Not since 1995 has the U.S produced more crude oil than it imported. For several years now, domestic production has been on the rise while net imports have been declining. But data released Wednesday by the Energy Information Administration, the statistical wing of the Energy Department, show the trend lines have finally crossed, with crude oil production topping 7.7 million barrels per day.
Obama administration officials said President Barack Obama's efforts to boost fuel efficiency for cars have been a driving factor, helping to reduce U.S. demand for gas and, in turn, lessening the need to import foreign oil. Officials said requiring auto companies to make cars that run on less gas has gone a long way toward realizing Obama's goal of curbing global warming. They also credited the president with promoting drilling on federal lands and offshore as part of his strategy to encourage more U.S. energy production.
"Taken together, these factors not only reduce our dependence on foreign oil, but work to reduce overall carbon pollution in our communities," said White House spokesman Jay Carney.
But on the production side, energy experts and the oil industry say the higher volumes of oil coming out of the ground come despite Obama's policies, not because of them. They say Obama has made it harder, not easier, to produce oil on government land. After all, the U.S. still imports far more oil-based products like gas and diesel than it exports. As the world's biggest oil consumer by far, the U.S. is still a long way from being energy-independent.
"It's a very positive sign — enormously positive," said Philip Verleger, an independent U.S. energy analyst. "But energy policy has not been a help, it's been a hindrance."
Although domestic oil production has been growing since Obama took office, most of the expanded production has been on private and state lands that the federal government doesn't control. Oil analysts said high oil prices have made it lucrative for oil companies to invest in new wells, even as easy-to-drill areas become scarce and companies must resort to more expensive technologies to unearth oil in North Dakota and in deep-water wells in the Gulf of Mexico.
At the same time, the after-effects of the recession and high gas prices have left Americans looking for ways to cut costs — including by driving less and buying smaller cars. The resulting decline in consumption has meant the U.S. must buy less oil from the Middle East and elsewhere to meet its needs.
In the first month of his presidency, Obama started putting into effect fuel efficiency standards that his predecessor, President George W. Bush, had signed but declined to implement.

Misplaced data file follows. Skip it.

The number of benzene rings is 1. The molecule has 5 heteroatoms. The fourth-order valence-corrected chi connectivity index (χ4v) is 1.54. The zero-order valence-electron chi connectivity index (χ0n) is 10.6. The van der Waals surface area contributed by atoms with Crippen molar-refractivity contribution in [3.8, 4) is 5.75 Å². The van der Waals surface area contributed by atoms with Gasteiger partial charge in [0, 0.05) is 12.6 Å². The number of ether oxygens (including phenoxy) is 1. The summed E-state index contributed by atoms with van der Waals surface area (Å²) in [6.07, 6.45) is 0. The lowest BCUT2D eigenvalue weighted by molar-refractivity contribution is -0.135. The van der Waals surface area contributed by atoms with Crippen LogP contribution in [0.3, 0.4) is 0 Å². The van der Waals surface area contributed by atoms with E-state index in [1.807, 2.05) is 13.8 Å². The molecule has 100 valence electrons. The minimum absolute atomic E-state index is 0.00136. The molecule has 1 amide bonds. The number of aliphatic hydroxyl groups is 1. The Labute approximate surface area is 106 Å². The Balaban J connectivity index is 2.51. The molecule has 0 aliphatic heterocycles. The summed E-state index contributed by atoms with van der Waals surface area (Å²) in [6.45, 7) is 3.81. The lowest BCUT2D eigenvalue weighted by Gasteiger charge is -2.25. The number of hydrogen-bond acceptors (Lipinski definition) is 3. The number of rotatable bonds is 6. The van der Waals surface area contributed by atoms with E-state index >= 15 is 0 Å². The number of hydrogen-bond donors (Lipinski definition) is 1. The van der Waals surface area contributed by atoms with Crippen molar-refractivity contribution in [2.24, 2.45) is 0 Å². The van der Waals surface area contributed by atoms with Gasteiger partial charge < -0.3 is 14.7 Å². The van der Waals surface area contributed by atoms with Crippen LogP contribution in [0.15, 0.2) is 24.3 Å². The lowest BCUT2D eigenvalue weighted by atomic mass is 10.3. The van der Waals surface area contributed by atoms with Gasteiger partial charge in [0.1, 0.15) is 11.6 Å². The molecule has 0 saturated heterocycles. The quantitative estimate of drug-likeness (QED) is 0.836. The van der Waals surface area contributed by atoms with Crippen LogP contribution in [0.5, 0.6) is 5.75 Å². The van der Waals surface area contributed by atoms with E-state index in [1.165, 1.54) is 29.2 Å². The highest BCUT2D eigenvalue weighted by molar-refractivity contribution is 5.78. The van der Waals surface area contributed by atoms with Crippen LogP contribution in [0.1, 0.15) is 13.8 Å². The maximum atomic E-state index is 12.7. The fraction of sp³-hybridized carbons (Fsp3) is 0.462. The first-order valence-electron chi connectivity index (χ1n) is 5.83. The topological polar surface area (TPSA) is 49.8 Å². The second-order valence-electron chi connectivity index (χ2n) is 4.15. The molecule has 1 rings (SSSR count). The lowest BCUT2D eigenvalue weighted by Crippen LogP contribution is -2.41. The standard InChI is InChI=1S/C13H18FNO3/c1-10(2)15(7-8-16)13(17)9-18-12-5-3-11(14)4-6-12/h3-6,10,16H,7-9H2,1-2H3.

And broader societal trends may be in play, too. Amy Myers Jaffe, an energy policy expert at the University of California, Davis, said as more baby boomers enter retirement, they're driving less and using less gas. They're being replaced in the marketplace by people who came of age in a time of cost-cutting and environmental awareness and are more likely to use a car-sharing service like Zipcar than to shell out tens of thousands for a vehicle of their own.
"They're living a different kind of lifestyle, and a lot of it is a non-car lifestyle," Jaffe said.
For Obama, a major second-term drive to combat climate change has been juxtaposed against an economic imperative to encourage the development of American energy resources. Oil is bought and sold on the global market, so upping domestic production is unlikely to increase how much oil is burned planet-wide. But it does make it more difficult for Obama to meet his goals of lowering U.S. emissions of heat-trapping greenhouse gases.
On the other hand, it means more American jobs removing the oil from the ground.
The October figures will be revised in the coming months as more final data becomes available. But based on the size of the gap between net imports and production — 170,000 barrels per day — administration officials said they were confident the trend will hold true.
Oil industry advocates said they hoped the shift would encourage the administration to do more to ramp production on federal lands, now that the vision of a U.S. that can rely more heavily on its own energy resources is coming into view.
"For most of our history, it's been scarcity," said John Felmy, the chief economist for the American Petroleum Institute. "It's completely changed."
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